International Day for the Elimination of Violence against Women, Sixteen Days of Activism against Gender Violence
All seven Provincial Assemblies in Nepal go orange for the 16 Days of Activism
Date: Sunday, November 25, 2018
Author: Sadichchha Pokharel
Kathmandu, Nepal — All seven Provincial Assembly buildings across the country were lit up in orange to commemorate the International Day for the Elimination of Violence against Women on 25 November, the first day of the global 16 Days of Activism against Gender-Based Violence Campaign. Events were organized by the United Nations Country Team (UNCT) Nepal and the International Development Partners’ Group, in collaboration with the seven Provincial Assemblies.
“We must shed a light on the actual prevalence of violence and make sure that reporting increases,” said Chief Minister of Gandaki Province, Prithvi Subba Gurung. In Nepal, gender-based violence often goes unreported due to the shame and stigma surrounding it.
According to the Nepal Demographic Health Survey 2016, 22 per cent of women aged 15 to 49 acknowledge experiencing physical violence. “The low figures do not mean there is less violence, but that the violence is not exposed,” Gurung added, while addressing the Provincial Assembly members.
Interactive programmes on preventing and addressing gender-based violence were organized with more than 500 members of Provincial Assemblies, staff, Ministers, civil society representatives, development partners and media, simultaneously and in all seven provinces. During the interactions, participants discussed the current situation of gender-based violence in Nepal, its causes and consequences and the role of parliamentarians in preventing gender-based violence.
“It is important to listen to stories from every household,” said Sushila Mishra Bhatta, Deputy Mayor of Dhangadhi Sub-Metropolitan City, Province 7. “It is important to listen to our girls, our boys, our next-door neighbours.”
This year’s campaign theme— “Orange the World: #HearMeToo”— is a call to listen to, and believe, survivors and to end the culture of silencing and normalization.
Senior representatives from UNDP, UNFPA, UNHCR, UNICEF and UN Women participated in the interactive sessions and ‘oranging’ events. Similarly, the campaign also received strong support from the Development Partners’ Group.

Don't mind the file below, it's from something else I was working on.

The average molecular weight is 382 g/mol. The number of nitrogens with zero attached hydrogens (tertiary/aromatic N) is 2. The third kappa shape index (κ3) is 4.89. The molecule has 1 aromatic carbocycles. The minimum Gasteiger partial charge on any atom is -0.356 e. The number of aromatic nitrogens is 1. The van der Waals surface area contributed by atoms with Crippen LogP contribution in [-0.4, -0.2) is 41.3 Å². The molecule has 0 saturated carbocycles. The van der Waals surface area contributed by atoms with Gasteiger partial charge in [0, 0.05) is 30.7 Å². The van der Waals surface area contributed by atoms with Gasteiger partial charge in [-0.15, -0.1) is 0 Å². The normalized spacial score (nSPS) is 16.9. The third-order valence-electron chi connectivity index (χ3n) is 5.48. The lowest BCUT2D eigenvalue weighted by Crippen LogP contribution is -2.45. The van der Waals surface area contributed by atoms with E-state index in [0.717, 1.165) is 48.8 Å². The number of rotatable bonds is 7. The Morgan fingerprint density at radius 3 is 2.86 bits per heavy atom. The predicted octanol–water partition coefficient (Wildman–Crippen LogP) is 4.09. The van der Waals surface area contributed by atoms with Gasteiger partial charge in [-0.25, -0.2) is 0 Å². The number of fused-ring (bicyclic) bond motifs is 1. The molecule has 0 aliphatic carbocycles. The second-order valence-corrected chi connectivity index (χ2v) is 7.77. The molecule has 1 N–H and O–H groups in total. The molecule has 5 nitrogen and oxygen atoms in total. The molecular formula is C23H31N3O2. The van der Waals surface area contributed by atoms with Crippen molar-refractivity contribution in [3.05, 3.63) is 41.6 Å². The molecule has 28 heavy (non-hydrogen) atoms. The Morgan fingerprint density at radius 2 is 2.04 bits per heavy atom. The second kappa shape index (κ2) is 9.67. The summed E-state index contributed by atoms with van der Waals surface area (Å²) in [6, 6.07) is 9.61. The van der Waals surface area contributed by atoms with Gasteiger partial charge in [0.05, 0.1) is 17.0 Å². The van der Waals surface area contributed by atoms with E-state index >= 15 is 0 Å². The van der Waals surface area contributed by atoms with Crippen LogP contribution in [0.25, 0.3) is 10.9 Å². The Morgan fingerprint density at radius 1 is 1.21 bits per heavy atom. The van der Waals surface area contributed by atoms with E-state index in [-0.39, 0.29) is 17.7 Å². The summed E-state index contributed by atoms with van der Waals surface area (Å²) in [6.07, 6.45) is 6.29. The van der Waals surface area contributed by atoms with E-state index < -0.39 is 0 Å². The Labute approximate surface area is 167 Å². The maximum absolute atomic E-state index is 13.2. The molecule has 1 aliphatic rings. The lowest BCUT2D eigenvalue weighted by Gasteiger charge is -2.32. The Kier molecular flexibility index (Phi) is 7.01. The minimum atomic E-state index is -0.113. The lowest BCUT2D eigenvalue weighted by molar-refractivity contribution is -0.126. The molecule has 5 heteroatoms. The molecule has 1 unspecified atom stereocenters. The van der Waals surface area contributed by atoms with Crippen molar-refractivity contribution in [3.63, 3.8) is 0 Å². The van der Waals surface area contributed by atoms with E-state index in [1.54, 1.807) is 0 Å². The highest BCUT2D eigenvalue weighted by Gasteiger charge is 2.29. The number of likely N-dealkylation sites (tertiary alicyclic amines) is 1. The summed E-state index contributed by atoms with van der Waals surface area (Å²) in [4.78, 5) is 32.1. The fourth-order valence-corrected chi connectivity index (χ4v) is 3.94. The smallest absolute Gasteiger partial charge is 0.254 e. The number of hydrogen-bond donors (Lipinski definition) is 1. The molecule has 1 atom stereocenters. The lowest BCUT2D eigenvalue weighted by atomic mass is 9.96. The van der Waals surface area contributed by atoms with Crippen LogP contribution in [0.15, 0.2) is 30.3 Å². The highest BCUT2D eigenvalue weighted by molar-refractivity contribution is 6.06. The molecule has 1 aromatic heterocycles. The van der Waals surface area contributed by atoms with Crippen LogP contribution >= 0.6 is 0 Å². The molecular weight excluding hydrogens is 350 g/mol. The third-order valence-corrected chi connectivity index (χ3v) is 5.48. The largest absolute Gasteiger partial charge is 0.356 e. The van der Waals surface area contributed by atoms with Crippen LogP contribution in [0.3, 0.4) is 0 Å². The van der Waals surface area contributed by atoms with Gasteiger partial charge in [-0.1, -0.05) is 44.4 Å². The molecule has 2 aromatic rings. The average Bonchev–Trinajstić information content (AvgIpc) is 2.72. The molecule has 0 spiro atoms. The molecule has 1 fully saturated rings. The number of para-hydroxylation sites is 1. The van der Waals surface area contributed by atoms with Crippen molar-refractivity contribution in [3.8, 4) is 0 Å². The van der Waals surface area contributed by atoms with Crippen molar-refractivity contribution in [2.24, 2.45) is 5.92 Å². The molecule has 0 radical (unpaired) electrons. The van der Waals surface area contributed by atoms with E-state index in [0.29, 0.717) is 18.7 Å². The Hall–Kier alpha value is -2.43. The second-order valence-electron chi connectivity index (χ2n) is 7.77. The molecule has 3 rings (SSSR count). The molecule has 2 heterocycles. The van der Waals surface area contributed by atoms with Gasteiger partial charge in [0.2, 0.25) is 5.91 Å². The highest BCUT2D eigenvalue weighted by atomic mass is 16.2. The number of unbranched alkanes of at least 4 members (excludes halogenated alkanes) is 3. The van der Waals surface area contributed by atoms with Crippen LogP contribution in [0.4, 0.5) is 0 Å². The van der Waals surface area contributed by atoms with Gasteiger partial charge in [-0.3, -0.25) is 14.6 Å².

Speaking at the event in Gandaki Province on 25 November, Deputy Head of Delegation for the European Commission Zane Petre said: “Ending violence against women and girls is on top of the European Union’s global agenda, and we have joined hands with the United Nations to mobilize all efforts and actions in education, awareness-raising, prevention and delivering justice, to end gender-based violence.”
The events were financially supported by the Embassy of Switzerland/Swiss Agency for Development and Cooperation (SDC). Expressing her solidarity with the campaign, H.E. Elisabeth Von Capeller, Ambassador of Switzerland to Nepal, said the 16 days of Activism have “the extraordinary strength to unite all different kinds of stakeholders, make them aware and accountable in ending violence against women and girls. Committed to the elimination of all forms of discrimination, including gender-based violence, Switzerland is honoured to support such a campaign.”
Participants in the interactive programmes expressed their solidarity with the global campaign and committed to work together to improve the situation of women and girls in their provinces, calling for collaboration between provincial governments, the UN and development partners in addressing violence.
Nepal’s progressive Constitution, as well as the Civil Code adopted in 2018, ensure the rights of those affected by gender-based violence. But legislation is not enough, said Padma Khadka, Provincial Assembly Member of Karnali Province: “One of the major challenges to fighting gender-based violence is the lack of awareness about the laws that are currently in place. Laws alone do not solve the problem. What we need to focus on is their effective implementation.”
At an interaction in Karnali Province, Ayshanie Labe, Deputy Country Director of UNDP said: “Today’s discussions reveal that gender-based violence is a complex and multidimensional problem, embedded within the broader socioeconomic, political and cultural context. This calls for a multi-stakeholder approach to fight gender-based violence.”
Echoing this, Gitanjali Singh, Deputy Representative of UN Women Nepal, speaking in Province 3, said: “Ending violence against women and girls is not a short-term endeavour. It requires coordinated and sustained efforts from all of us. It is our responsibility to work together to change discriminatory norms and practices, to shift the power imbalance, and ensure that no one is left behind.”
Joining hands with the global UNiTE movement, the interactive programmes ended with the Speakers of the Provincial Assemblies lighting their respective buildings orange, symbolizing their commitment to work for a country in which gender-based violence is eliminated.